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The staff of the Tampa Bay Times

Oakley to make second run for Pasco commission

NEW PORT RICHEY – Pasco Commission candidates Debbie Wells and Rachel O’Connor spent Tuesday morning observing county commissioners at work during their meeting at the West Pasco Government Center. Ronald Oakley spent his time joining them in the District 1 race to succeed Commissioner Ted Schrader.
Oakley, 70, a citrus grower and cattle rancher in Zephyrhills, filed his candidacy papers Tuesday to make a second run for the county commission. Oakley and O’Connor unsuccessfully challenged Schrader in the 2012 winner-take-all, three-person Republican primary. Schrader is not seeking re-election to a fifth term on the commission and is running for Pasco property appraiser.
Oakley spent $176,000 of his own money in the 2012 campaign, a tactic he doesn’t plan to repeat this time around.
“I do not,’’ Oakley said when asked if he plans to spend his own resources in the race. “I have a lot of supporters and a lot of people say they’re going to support me. It won’t be like last time when you’re running against an incumbent. It’s a whole different deal when it’s an open seat.’’
 Oakley, a former chairman of the Southwest Florida Water Management District board of directors, said some of top issues facing the county include flooding, redevelopment and transportation.
The Republican primary is Aug. 30, 2016. No Democratic candidate has entered the race. …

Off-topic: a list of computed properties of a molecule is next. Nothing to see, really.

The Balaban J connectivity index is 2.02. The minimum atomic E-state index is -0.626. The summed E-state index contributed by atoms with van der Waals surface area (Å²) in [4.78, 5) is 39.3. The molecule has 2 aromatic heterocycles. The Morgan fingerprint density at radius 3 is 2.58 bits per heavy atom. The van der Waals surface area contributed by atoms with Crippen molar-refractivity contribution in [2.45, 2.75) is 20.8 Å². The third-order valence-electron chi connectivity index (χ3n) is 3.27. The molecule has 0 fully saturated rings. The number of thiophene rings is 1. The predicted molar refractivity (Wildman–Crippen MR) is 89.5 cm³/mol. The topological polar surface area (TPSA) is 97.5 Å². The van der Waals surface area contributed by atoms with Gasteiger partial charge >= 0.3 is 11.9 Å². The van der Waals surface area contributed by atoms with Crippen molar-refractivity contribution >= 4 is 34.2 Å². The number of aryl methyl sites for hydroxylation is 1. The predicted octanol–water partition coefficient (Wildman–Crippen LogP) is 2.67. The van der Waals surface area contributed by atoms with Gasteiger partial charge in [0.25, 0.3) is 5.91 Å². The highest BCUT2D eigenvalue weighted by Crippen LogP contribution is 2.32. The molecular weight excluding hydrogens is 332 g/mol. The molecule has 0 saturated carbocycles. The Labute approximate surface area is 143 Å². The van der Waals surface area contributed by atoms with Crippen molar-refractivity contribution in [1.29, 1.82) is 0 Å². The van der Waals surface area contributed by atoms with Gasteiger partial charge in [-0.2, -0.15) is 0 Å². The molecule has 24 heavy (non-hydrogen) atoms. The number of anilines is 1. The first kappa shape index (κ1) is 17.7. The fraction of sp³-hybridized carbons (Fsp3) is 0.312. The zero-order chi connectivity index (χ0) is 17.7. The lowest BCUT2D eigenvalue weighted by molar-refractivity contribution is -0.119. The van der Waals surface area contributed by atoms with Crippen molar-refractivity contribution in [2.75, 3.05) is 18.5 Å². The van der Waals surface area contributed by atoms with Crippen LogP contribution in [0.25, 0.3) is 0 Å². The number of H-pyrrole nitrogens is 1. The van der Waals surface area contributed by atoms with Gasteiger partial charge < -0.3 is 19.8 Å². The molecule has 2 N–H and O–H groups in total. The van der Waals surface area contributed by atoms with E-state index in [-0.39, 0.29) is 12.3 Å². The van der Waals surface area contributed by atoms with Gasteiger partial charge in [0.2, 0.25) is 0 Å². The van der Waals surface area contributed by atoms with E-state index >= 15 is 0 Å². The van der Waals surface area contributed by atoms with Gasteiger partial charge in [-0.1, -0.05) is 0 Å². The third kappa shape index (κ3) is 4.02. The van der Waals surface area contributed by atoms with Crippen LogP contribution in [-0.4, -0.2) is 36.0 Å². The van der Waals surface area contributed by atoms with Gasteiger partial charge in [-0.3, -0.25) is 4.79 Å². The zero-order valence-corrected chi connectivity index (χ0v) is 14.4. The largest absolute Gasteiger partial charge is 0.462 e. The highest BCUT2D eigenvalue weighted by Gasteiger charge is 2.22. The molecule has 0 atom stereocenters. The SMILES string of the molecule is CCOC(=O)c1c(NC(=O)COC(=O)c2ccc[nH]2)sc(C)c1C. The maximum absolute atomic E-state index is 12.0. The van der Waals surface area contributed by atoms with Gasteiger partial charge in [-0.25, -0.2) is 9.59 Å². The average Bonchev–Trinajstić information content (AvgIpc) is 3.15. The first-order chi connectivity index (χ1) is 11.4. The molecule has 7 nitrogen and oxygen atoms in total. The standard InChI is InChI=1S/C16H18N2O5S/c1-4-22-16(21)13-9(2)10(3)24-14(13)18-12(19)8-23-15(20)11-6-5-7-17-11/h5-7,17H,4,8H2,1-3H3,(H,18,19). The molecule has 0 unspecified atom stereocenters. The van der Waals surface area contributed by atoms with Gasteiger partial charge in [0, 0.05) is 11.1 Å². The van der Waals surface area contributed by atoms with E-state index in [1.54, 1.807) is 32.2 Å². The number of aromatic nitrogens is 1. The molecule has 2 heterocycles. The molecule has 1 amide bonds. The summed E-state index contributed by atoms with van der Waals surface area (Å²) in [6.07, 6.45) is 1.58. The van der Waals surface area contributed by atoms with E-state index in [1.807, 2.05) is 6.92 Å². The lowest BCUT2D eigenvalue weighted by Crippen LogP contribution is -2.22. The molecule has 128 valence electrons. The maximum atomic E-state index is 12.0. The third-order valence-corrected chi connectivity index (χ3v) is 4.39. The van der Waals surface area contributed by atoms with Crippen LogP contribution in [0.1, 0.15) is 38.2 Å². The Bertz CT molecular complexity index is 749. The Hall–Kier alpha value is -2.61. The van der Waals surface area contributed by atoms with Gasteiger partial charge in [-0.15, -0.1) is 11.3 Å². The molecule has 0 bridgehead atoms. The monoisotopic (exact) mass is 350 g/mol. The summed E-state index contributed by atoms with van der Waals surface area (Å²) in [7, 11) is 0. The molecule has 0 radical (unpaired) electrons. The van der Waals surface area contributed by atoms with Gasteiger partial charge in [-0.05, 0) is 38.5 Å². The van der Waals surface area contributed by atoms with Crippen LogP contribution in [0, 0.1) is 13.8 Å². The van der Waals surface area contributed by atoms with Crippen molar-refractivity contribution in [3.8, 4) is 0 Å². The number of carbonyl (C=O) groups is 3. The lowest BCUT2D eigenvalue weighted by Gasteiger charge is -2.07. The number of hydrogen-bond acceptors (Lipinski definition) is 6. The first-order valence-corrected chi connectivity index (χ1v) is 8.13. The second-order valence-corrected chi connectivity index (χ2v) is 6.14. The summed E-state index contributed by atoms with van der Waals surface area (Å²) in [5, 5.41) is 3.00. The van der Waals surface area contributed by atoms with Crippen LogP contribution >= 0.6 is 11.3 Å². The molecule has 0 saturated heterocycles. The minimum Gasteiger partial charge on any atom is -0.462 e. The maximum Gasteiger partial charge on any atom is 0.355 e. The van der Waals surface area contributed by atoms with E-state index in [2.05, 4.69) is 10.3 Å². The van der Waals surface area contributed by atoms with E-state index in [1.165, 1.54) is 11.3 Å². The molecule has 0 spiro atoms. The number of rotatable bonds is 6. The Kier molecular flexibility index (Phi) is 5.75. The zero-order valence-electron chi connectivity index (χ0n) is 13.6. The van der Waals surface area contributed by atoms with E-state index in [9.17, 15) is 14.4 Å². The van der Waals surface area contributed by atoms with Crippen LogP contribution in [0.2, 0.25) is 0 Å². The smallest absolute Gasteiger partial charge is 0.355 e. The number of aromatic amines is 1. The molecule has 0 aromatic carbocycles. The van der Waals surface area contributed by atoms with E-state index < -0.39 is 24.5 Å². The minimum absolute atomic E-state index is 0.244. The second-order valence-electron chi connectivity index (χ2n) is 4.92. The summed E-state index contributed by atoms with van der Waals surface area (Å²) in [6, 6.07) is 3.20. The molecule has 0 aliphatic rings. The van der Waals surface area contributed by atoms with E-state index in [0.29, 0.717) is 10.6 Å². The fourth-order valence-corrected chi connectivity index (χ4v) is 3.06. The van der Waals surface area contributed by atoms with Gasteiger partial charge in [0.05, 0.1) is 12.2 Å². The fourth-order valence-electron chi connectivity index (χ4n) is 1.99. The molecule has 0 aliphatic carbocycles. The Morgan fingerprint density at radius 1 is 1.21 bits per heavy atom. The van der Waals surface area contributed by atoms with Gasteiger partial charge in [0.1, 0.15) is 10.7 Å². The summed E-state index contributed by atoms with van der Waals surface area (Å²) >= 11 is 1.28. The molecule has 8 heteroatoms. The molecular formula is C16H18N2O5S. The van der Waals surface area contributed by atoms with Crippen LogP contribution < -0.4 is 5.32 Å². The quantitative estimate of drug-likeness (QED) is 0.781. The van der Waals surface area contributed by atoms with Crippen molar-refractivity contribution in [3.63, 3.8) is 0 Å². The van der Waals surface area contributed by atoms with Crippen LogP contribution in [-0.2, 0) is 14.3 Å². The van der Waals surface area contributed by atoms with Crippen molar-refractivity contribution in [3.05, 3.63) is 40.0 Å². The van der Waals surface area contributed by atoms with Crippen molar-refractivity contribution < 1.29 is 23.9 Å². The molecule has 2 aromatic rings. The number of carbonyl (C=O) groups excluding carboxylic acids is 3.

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Hillsborough County commissioners to vote on Tampa's bid to host Super Bowl

Ian Hvozdovich, 13, of Palm Harbor celebrates during Super Bowl XLIII on February 1, 2009 at Raymond James Stadium in Tampa. Could Tampa host the Super Bowl again soon?

Times File 2009

Ian Hvozdovich, 13, of Palm Harbor celebrates during Super Bowl XLIII on February 1, 2009 at Raymond James Stadium in Tampa. Could Tampa host the Super Bowl again soon?

TAMPA — It’s Hillsborough County’s turn to offer its symbolic support for Tampa’s bid to host a Super Bowl in the near future.

Following the lead of the Tampa City Council last month, county commissioners will vote Wednesday on whether to pen a letter to the NFL backing Tampa’s bid for the 2019 or 2020 Super Bowl.

Raymond James Stadium, home of the Tampa Bay Buccaneers, is on the NFL’s short list of venues to hold the game those years.

Rob Higgins, executive director of the Tampa Bay Sports Commission, will present commissioners information about Tampa’s efforts to win the big game Wednesday at 10:45 a.m. at the Fredrick B. Karl County Center. 

Tampa last hosted a Super Bowl in 2009.

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South Shore development willing to triple contribution to widen Big Bend Road after commissioners protest

TAMPA — The company behind a South Shore development is willing to triple how much it pays to widen Big Bend Road after Hillsborough County commissioners complained it wasn’t enough.

Duke Realty had agreed to pay $34,000 for its share of the cost to widen Big Bend Road as part of its plans to build 1.5 million square feet of warehouse space and 28,000 square feet of retail on Big Bend Road near U.S. 41 in Gibsonton. Under an amended agreement submitted to commissioners on Tuesday, Duke increased its share to $102,000.

The concession means Duke would pay more than it is required to under the current system, but still only covers a fraction of the cost to widen the road. County staff estimates its a $4 million to $5 million project. Duke's move also comes as the county weighs a new fee system that would charge developers considerably more for the transportation and transit improvements needed to support new construction.

Commissioners are scheduled to vote on the new agreement at Wednesday's commission meeting. …

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St. Petersburg alley recycling to start in late January